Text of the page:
The next generation does not have seeds with a mixed new colour made from both green and
Mendel showed that in the next generation of pea plants there will be more plants having yellow seeds. He also showed that the next generation will have more plants with smooth seeds. What a discovery!
Some from the family, some from the environment From a distance Vibha knows that her nana (grandfather) is coming – from his loud laughter. Nana also talks loudly and hears with difficulty. Are there people in your house who talk loudly?
Is it their habit, or they cannot also hear very well? Are there times when you do not talk loudly in front of some people? When? With whom? Why? When can you speak loudly?
Some people use a machine in their ear to help them hear better. Some use a stick or spectcles to help them in other ways. Do you know someone who does so?
We have seen that some traits or habits we get from our family. Some things and skills we learn from our environment. At times our abilities change because of some illness or old age. All these together make us what we are!
Daughter of the jungle
Look at the picture. Where do you think these children are off to, with little bundles on their sticks? When you find out you too would want to go with them!
The children are going to the forest. There they jump, run, climb trees and sing songs in their language called Kuduk. They pick the fallen flowers and leaves, to weave them into necklaces.
They enjoy the wild fruits. They look for birds, whose calls they imitate. Joining them in all this fun is their favourite didi – Suryamani. Every Sunday Suryamani takes the children to the forest.
As they move around, she shows them how to recognize the trees, the plants, and animals. Children enjoy this special class in a forest! Suryamani always says, “To learn to read the forest is as important as reading books.”
She says,”We are forest people (adivasis). Our lives are linked to the forests. If the forests are not there, we too will not remain.”
Suryamani’s story is a true story. Suryamani is a ‘Girl Star’. ‘Girl Stars’ is a project which tells extraordinary tales of ordinary girls, who have changed their lives by going to school.
Suryamani loves the forest since she was a child. She would not take the direct road to school, but would choose the path through the forest. Suryamani’s father had a small field.
Her family used to collect leaves and herbs from the forest and sell these in the bazaar. Her mother would weave baskets from bamboo or make leaf plates out of the fallen leaves.
But now no one can pick up a single leaf from the forest. That is since Shambhu the contractor came there. The people of Suryamani’s village were afraid of the contractor.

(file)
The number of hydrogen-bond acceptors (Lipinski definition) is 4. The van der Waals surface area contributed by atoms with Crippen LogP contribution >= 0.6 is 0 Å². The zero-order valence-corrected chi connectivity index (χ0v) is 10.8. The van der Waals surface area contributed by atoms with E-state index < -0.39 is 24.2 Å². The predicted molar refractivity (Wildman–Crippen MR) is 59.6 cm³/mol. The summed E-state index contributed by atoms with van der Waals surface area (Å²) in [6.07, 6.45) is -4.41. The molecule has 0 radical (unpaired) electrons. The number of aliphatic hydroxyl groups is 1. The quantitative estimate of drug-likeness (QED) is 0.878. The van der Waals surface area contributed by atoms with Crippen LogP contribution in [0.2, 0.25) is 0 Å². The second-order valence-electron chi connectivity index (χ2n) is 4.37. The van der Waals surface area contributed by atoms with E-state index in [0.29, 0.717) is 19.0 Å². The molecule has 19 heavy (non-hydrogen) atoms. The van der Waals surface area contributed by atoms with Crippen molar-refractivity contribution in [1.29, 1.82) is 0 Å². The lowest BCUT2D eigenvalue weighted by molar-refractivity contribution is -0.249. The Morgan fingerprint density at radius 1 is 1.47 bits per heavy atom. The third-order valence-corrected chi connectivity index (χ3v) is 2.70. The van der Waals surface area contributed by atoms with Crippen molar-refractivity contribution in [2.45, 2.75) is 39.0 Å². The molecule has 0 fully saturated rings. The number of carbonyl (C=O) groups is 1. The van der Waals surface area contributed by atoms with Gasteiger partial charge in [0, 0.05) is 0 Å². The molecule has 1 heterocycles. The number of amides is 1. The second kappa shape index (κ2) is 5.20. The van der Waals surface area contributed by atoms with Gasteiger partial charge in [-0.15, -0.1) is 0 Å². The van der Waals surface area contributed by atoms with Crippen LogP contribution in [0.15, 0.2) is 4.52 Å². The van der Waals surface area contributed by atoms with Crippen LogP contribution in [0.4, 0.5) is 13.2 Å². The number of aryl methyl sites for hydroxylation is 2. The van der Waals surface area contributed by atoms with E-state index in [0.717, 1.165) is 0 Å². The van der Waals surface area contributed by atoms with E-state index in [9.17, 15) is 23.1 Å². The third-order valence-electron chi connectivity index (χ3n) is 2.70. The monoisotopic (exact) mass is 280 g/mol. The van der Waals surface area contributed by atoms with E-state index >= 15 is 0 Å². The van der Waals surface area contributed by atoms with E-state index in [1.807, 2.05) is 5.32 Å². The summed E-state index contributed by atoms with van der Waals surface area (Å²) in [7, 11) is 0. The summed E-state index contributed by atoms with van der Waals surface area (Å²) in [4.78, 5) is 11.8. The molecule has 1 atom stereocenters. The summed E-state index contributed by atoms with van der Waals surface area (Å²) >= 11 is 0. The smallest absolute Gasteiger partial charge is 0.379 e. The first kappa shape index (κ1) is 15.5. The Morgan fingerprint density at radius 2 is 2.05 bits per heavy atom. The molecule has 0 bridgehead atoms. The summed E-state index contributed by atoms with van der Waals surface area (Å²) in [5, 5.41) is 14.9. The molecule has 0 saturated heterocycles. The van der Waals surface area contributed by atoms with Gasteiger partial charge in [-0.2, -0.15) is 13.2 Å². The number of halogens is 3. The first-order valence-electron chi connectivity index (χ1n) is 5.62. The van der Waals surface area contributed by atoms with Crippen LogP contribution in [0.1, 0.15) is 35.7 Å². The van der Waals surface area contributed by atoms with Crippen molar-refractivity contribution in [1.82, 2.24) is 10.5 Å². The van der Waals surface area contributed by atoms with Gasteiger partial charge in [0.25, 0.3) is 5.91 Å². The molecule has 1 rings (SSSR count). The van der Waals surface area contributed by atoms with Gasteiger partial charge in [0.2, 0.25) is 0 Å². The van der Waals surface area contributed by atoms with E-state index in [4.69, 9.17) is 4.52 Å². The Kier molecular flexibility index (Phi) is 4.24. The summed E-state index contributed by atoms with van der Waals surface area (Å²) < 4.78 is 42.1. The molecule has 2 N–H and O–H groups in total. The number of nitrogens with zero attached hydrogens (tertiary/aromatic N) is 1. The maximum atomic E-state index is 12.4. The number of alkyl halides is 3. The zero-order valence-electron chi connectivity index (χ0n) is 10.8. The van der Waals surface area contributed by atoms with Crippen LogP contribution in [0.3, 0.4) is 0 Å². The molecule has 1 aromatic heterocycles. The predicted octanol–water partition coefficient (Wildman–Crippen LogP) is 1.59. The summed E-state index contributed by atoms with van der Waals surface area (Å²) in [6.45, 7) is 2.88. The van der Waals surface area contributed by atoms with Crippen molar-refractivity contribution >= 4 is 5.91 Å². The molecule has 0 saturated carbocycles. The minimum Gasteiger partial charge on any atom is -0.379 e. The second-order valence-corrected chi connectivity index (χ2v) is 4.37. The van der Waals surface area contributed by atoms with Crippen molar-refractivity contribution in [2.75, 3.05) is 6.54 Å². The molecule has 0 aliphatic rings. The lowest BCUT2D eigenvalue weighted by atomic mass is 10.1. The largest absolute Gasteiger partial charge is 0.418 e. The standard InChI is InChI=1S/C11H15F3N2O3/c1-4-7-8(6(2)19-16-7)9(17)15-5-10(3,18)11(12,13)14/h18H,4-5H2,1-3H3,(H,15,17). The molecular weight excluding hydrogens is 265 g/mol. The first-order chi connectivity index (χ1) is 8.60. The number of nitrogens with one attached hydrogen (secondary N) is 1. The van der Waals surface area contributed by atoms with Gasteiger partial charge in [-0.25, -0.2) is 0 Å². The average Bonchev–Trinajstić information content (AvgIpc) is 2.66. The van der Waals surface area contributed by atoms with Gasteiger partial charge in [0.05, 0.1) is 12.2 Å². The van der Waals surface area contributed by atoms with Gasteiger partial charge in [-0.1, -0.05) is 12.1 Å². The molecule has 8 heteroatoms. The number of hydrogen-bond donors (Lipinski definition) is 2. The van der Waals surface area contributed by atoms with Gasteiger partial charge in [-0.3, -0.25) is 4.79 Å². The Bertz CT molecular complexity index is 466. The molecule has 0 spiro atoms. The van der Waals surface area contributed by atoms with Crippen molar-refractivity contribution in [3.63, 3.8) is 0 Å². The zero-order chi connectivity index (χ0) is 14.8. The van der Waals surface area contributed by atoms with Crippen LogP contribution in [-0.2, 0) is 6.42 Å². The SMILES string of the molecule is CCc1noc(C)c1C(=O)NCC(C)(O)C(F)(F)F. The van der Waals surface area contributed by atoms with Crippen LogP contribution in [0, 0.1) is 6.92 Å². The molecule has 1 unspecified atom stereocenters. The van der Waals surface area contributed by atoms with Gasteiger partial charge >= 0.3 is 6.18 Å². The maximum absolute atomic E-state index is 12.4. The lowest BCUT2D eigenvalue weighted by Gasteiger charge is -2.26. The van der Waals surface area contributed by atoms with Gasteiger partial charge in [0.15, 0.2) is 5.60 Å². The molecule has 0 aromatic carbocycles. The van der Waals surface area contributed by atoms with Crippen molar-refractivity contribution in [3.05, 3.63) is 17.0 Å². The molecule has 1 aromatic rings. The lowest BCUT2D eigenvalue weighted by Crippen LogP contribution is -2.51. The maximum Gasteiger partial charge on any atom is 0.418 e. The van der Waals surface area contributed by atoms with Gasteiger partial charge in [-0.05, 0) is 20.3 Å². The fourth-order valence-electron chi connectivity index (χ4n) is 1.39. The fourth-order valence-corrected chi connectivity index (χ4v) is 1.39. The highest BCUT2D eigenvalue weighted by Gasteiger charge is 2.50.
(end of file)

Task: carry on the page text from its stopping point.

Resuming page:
Everyone except Budhiyamai. She would say, “We the people of this forest have a right over it. We look after our forests, we don't cut trees like these contractors do. The forest is like our ‘collective bank’ – not yours or mine alone. We take from it only as much as we need. We don’t use up all our wealth.”
Suryanani’s father could no longer support the family on the small land. He moved to the town in search of work. But things did not improve. Sometimes there would be no food in the house.
At times Maniya Chacha (uncle) would send some grain from his small shop to Suryamani’s house. Chacha tried hard and got admission for Suryamani in the school in Bishanpur.
Here they would not have to pay for the fees, uniforms and books. Suryamani would have to stay there and study. Suryamani didn't want to leave her village and forest. But Maniya Chacha was firm.
“If you do not study, what will you do? Go hungry?” Suryamani would argue, “Why should I go hungry? The jungle is there to help!” Chacha tried
to explain, “But we are being moved away from our forests.
Even the forests are disappearing – in their place mines are being dug, dams are being built. Believe me, it is important for you to study, to understand about the laws. Maybe then you can help to save our forests”. Young Suryamani listened, and tried to understand some of what he said
Suryamani was filled with joy on seeing the school at Bishanpur. The school was near a thick forest. Suryamani studied hard and passed her B.A. after getting a scholarship.
She was the first girl in the village to do this. While she was in college she met Vasavi didi, a journalist. Suryamani soon joined her to work for the Jharkhand Jungle Bachao Andolan (Movement to Save the Forests of Jharkhand).
This work took Suryamani to far off towns and cities. Her father did not like this. But Suryamani continued her work. Not only that, she also started to fight for the rights of the village people. Her childhood friend Bijoy helped her in this work.
Suryamani had another friend ‘Mirchi’, who stayed with her day and night. Suryamani would share all her thoughts and dreams with Mirchi. Mirchi would listen and say “Keee Keee.” Suryamani had a dream. for her Kuduk community. She wanted all her people to feel proud of being adivasis.
Suryamani was 21 when she opened a centre, with the help of Vasavi didi and others. She called it ‘Torang’, which means jungle in the Kuduk language.